After a three-year exile, the pandemic now fading from view, the expected crowds and electric ambience of downtown have not returned.

Empty storefronts dot the streets. Large “going out of business” signs hang in windows. Uniqlo, Nordstrom Rack and Anthropologie are gone. Last month, the owner of Westfield San Francisco Centre, a fixture for more than 20 years, said it was handing the mall back to its lender, citing declining sales and foot traffic. The owner of two towering hotels, including a Hilton, did the same.

Shampoo, toothpaste and other toiletries are locked up at downtown pharmacies. And armed robbers recently hit a Gucci store in broad daylight.

San Francisco has become the prime example of what downtowns shouldn’t look like: vacant, crime-ridden and in various stages of decay. But in truth, it’s just one of many cities across the U.S. whose downtowns are reckoning with a post-pandemic wake-up call: diversify or die.

As the pandemic bore down in early 2020, it drove people out of city centers and boosted shopping and dining in residential neighborhoods and nearby suburbs as workers stayed closer to home. Those habits seem poised to stay.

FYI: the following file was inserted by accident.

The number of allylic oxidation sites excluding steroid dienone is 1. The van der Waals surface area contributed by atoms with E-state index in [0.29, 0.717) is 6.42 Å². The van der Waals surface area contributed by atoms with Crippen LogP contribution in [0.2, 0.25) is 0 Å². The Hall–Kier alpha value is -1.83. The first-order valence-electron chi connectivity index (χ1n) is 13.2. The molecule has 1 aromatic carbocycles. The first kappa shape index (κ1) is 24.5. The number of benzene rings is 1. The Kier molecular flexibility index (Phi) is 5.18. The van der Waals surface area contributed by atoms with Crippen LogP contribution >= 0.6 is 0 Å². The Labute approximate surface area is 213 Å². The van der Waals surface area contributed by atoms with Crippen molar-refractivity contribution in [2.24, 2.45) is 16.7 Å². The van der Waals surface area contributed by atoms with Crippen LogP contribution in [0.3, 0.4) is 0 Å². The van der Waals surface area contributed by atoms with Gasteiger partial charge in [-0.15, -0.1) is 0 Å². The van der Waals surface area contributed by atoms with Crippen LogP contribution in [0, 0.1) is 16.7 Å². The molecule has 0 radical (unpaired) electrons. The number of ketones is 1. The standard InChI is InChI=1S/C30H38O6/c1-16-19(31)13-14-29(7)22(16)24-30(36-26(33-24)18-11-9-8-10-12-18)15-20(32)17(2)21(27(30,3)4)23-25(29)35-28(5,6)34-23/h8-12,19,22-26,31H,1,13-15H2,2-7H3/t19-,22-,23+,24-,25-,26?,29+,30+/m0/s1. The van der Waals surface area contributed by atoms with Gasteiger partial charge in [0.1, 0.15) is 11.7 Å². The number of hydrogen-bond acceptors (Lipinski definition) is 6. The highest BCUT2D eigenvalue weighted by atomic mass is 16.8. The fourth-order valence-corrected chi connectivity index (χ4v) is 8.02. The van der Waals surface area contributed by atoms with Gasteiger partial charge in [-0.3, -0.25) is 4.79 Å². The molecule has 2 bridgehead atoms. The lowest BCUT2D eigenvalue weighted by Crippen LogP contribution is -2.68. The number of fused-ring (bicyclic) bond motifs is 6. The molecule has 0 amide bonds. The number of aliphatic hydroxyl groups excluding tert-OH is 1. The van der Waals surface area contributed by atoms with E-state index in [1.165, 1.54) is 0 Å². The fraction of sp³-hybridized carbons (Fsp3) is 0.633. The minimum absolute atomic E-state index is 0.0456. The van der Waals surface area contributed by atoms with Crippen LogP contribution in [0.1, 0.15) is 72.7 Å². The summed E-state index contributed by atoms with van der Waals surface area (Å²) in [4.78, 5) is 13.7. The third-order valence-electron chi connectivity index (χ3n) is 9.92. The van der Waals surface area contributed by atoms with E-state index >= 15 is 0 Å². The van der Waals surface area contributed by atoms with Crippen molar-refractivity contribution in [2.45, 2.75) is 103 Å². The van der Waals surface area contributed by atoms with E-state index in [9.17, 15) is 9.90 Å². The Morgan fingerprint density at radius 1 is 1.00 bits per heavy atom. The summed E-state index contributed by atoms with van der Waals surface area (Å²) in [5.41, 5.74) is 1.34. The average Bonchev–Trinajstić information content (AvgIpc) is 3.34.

No longer the purview of office workers, downtowns must become around-the-clock destinations for people to congregate, said Richard Florida, a specialist in city planning at the University of Toronto.


Judge dismisses lawsuit seeking reparations for the 1921 Tulsa Race Massacre
Breaking Legal News | 2023/07/10 14:09
An Oklahoma judge has thrown out a lawsuit seeking reparations for the 1921 Tulsa Race Massacre, dashing an effort to obtain some measure of legal justice by survivors of the deadly racist rampage.

Judge Caroline Wall on Friday dismissed with prejudice the lawsuit trying to force the city and others to make recompense for the destruction of the once-thriving Black district known as Greenwood.

The order comes in a case by three survivors of the attack, who are all now over 100 years old and sued in 2020 with the hope of seeing what their attorney called “justice in their lifetime.”

Tulsa Mayor G.T. Bynum said in a statement that the city has yet to receive the full court order. “The city remains committed to finding the graves of 1921 Tulsa Race Massacre victims, fostering economic investment in the Greenwood District, educating future generations about the worst event in our community’s history, and building a city where every person has an equal opportunity for a great life,” he said.